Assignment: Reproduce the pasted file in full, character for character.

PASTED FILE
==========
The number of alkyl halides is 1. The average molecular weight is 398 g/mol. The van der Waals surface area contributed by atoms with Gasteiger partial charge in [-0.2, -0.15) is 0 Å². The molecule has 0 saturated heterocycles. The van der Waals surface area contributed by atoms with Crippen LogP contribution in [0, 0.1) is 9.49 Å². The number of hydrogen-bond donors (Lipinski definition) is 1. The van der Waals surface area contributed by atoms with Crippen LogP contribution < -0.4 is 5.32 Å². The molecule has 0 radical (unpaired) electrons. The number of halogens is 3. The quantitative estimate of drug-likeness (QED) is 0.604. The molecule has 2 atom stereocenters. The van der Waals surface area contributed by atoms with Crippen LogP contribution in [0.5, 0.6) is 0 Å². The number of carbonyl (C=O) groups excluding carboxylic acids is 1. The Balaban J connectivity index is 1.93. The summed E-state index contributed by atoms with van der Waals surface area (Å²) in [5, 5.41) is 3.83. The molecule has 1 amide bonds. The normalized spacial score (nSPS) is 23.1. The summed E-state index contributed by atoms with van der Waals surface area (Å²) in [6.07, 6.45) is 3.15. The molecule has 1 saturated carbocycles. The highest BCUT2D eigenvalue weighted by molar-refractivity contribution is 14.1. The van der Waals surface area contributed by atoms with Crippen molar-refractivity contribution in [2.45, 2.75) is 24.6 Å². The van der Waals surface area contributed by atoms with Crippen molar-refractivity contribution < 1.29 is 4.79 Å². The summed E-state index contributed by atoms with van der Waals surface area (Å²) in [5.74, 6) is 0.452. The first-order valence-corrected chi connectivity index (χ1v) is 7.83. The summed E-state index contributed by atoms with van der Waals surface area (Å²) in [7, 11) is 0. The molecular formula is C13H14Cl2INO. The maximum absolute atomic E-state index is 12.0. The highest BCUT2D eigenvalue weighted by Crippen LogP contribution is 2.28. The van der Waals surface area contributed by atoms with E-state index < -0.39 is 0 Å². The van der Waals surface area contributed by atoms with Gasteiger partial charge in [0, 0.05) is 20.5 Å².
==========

The number of alkyl halides is 1. The average molecular weight is 398 g/mol. The van der Waals surface area contributed by atoms with Gasteiger partial charge in [-0.2, -0.15) is 0 Å². The molecule has 0 saturated heterocycles. The van der Waals surface area contributed by atoms with Crippen LogP contribution in [0, 0.1) is 9.49 Å². The number of hydrogen-bond donors (Lipinski definition) is 1. The van der Waals surface area contributed by atoms with Crippen LogP contribution < -0.4 is 5.32 Å². The molecule has 0 radical (unpaired) electrons. The number of halogens is 3. The quantitative estimate of drug-likeness (QED) is 0.604. The molecule has 2 atom stereocenters. The van der Waals surface area contributed by atoms with Crippen LogP contribution in [0.5, 0.6) is 0 Å². The number of carbonyl (C=O) groups excluding carboxylic acids is 1. The Balaban J connectivity index is 1.93. The summed E-state index contributed by atoms with van der Waals surface area (Å²) in [5, 5.41) is 3.83. The molecule has 1 amide bonds. The normalized spacial score (nSPS) is 23.1. The summed E-state index contributed by atoms with van der Waals surface area (Å²) in [6.07, 6.45) is 3.15. The molecule has 1 saturated carbocycles. The highest BCUT2D eigenvalue weighted by molar-refractivity contribution is 14.1. The van der Waals surface area contributed by atoms with Crippen molar-refractivity contribution in [2.45, 2.75) is 24.6 Å². The van der Waals surface area contributed by atoms with Crippen molar-refractivity contribution < 1.29 is 4.79 Å². The summed E-state index contributed by atoms with van der Waals surface area (Å²) in [5.74, 6) is 0.452. The first-order valence-corrected chi connectivity index (χ1v) is 7.83. The summed E-state index contributed by atoms with van der Waals surface area (Å²) in [7, 11) is 0. The molecular formula is C13H14Cl2INO. The maximum absolute atomic E-state index is 12.0. The highest BCUT2D eigenvalue weighted by Crippen LogP contribution is 2.28. The van der Waals surface area contributed by atoms with E-state index < -0.39 is 0 Å². The van der Waals surface area contributed by atoms with Gasteiger partial charge in [0, 0.05) is 20.5 Å².